You’ve probably heard that meditation can reduce stress, boost your immune system, and make you a happier, more focused person. But, there are so many types of meditation it can be hard to know which one will meet your needs.
According to the New York Daily News, a study conducted with 247 students at San Francisco State University suggests if you find a type of meditation that suits your personal tastes, you are more likely to stick with it. And sustained practice, in turn, boosts your chances of reaping the benefits of meditation.
Here’s a guide to the most common categories of meditation. When you find one that resonates with you, click through for more information about that style, including a sample meditation.
If you're a beginner or experiencing anxiety, try Breathing Meditation.
Breathing meditation uses your breath as the object of concentration. It’s a great practice for beginners to start with.
If you’re a musician or like to sing, try Chanting Meditation.
During chanting meditation, you sing or chant sacred mantras, phrases, and/or songs, often accompanied by live instruments or recorded music.
If you have a soft spot for others, or have a hard time understanding them, try Compassion Meditation.
Compassion meditation is designed to help you develop lovingkindness and compassion for yourself and others.
If you’re an intellectual, try Contemplative Inquiry
During contemplative inquiry, you focus your mind on one concept or question, such as “Who am I?”
If you’re a fitness enthusiast, try Dancing Meditation.
Dancing meditation helps you to cultivate a sense of oneness as you focus on the music and rhythms of the dance. The practice can be quiet and meditative or ecstatic, rhythmic, and trance-inducing.
If you’re a heart-centered person, try Devotional Meditation & Prayer.
Devotional meditation and prayer is a way of cultivating a closer relationship with the divine.
If you have a love and/or hate relationship with food, try Eating Meditation.
Eating meditation is the art of mindfully chewing and swallowing each bite of your food.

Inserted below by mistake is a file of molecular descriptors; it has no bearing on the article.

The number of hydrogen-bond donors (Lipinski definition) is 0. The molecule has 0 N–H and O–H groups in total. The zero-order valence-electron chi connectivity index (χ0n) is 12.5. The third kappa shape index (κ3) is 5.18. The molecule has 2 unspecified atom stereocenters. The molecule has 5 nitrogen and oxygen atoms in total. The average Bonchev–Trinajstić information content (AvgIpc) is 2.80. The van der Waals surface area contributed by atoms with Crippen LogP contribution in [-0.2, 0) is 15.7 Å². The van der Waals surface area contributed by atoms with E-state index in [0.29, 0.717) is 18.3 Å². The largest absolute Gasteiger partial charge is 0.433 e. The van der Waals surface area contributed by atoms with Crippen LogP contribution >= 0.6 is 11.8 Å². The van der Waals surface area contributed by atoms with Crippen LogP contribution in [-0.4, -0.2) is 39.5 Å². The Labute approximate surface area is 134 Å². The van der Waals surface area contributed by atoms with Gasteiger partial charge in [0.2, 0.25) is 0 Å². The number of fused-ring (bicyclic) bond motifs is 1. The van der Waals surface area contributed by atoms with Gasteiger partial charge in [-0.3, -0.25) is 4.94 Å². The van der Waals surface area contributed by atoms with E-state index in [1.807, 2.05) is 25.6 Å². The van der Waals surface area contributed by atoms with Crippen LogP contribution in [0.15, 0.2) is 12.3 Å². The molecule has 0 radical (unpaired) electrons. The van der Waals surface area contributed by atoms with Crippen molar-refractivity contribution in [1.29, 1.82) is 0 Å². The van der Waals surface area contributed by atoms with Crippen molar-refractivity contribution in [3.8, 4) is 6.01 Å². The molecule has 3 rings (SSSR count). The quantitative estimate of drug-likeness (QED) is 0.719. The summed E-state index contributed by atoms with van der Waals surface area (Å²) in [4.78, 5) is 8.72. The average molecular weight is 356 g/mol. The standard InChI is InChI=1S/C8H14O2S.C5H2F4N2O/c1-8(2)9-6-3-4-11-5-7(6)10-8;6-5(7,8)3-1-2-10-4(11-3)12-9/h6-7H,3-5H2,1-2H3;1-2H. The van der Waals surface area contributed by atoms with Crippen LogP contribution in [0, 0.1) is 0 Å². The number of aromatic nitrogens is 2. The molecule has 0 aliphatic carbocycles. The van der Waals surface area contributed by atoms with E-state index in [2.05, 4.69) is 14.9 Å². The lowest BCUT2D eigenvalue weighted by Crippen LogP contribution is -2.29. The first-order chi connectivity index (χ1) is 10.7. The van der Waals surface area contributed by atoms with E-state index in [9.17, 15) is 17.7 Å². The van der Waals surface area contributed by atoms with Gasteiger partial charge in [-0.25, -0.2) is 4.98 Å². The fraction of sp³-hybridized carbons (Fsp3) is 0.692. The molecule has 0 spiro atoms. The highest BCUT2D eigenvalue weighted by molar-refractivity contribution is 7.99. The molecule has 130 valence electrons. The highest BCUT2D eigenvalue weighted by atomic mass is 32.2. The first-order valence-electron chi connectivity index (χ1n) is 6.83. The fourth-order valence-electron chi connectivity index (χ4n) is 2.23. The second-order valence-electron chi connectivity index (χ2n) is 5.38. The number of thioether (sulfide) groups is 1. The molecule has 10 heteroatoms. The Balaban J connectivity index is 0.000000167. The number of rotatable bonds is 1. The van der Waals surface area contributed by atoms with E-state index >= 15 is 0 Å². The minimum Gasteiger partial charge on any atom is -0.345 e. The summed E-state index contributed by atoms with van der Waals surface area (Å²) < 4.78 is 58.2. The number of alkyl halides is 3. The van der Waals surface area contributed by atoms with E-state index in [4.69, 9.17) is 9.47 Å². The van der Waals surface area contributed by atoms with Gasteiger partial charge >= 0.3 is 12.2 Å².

If you're a highly sensitive person, try Energy Meditation.
In energy meditation, you focus your attention on a subtle energy or energy center, like the chakras.
If you’re an auditory/verbal learner, try Mantra Meditation.
Mantra meditation is the act of audibly or silently repeating a calming word, thought, or prayer-phrase, sometimes in an ancient, sacred language, and sometimes in your native tongue.
If you’re active or athletic, try Moving Meditation.
Moving meditation invites you to turn any form of conscious movement into a sacred body prayer.
If you're a nature lover, try Nature Meditation.
During nature meditation, you use your senses to focus on nature. It is typically done outdoors, but can be done indoors using a nature-themed guided visualization.
If you like words, try Passage Meditation.
Passage meditation is the act of sitting quietly and reading and/or mentally repeating content from a spiritual book or text.
If you're a music lover or auditory learner, try Sound Meditation.
Sound meditation uses a pleasant, nonvocal sound as the object of concentration. The sound can come from a variety of objects, including chimes, cymbals, metal or crystal bowls, or a gong.
If sitting is uncomfortable, try Standing Meditation.
Standing meditation encourages you to tune into the present moment and focus on the physical sensations of standing in one or more postures.
If you’re an artist or visual learner, try Visual Meditation.
In visual meditation, you focus on an image, either in your mind's eye or externally in front of you.
© 2015 Omega Institute for Holistic Studies